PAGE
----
• The multi-platform / multi-language approach is a must — a Java-only standard would have left SharePoint out of the picture and not covering SharePoint interoperability would seriously hamper the effectiveness of any ECM standard at this point.
  • By working at a services layer and utilizing REST and SOAP, layering on top of existing systems and not requiring major re-writes or upgrades will be more feasible and potentially have the quickest impact.  This may also limit the sophistication of the what the standard is able to accomplish, but it’s better to get some lightweight interoperability with a larger number of existing systems.

What are the drawbacks or potential pitfalls?

  • It will likely be 2010 before we see commercial products supporting CMIS, though Alfresco has already announced an implementation of the draft spec in its Labs (fka Community) edition. An open source vendor of course has more flexibility in pushing out (unsupported) code than a commercial vendor, though Alfresco’s REST architecture makes this more straightforward.  (Alfresco does plan to support the draft spec in its commercial Enterprise code during the ratification process; no word on whether commercial vendors will follow suit).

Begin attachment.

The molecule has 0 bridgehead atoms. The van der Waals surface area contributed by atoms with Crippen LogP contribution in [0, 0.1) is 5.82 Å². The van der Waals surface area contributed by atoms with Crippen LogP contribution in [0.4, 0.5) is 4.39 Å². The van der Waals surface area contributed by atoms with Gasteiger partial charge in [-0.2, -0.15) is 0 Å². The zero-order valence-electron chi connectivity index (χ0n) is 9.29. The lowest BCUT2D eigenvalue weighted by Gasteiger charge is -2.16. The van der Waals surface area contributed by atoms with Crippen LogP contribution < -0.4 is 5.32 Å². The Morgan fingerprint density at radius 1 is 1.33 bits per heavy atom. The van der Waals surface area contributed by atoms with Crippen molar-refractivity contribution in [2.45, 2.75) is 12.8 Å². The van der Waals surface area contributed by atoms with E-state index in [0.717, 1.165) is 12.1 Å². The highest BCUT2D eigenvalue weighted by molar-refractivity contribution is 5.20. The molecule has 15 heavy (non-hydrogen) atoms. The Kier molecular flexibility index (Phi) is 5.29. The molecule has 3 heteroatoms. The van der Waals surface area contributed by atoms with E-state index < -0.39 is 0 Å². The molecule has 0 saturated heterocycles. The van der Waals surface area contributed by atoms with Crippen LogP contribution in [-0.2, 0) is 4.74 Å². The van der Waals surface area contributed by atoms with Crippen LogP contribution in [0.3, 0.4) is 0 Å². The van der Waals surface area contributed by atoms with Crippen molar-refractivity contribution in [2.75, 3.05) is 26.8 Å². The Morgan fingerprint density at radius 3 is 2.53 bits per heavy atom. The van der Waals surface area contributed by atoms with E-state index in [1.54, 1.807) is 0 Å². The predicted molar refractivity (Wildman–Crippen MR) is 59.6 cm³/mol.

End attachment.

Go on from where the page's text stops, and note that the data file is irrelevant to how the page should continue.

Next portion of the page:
• Early integrations will in some cases be wrappers, perhaps shipped as downloadable modules outside of regular release cycles.  We’ll have to watch to see what this means and enables.
  • Standards efforts often go nowhere fast.

I’m sure there are more, but those are the ones that occur to me at the moment.

At this point, all we can do is note that the vendors have made the effort to develop the standard and watch as it is handed over to OASIS for ratification.  It’s a slow process – the vendors involved began work on this in 2006, which is indicative of the pace of such projects.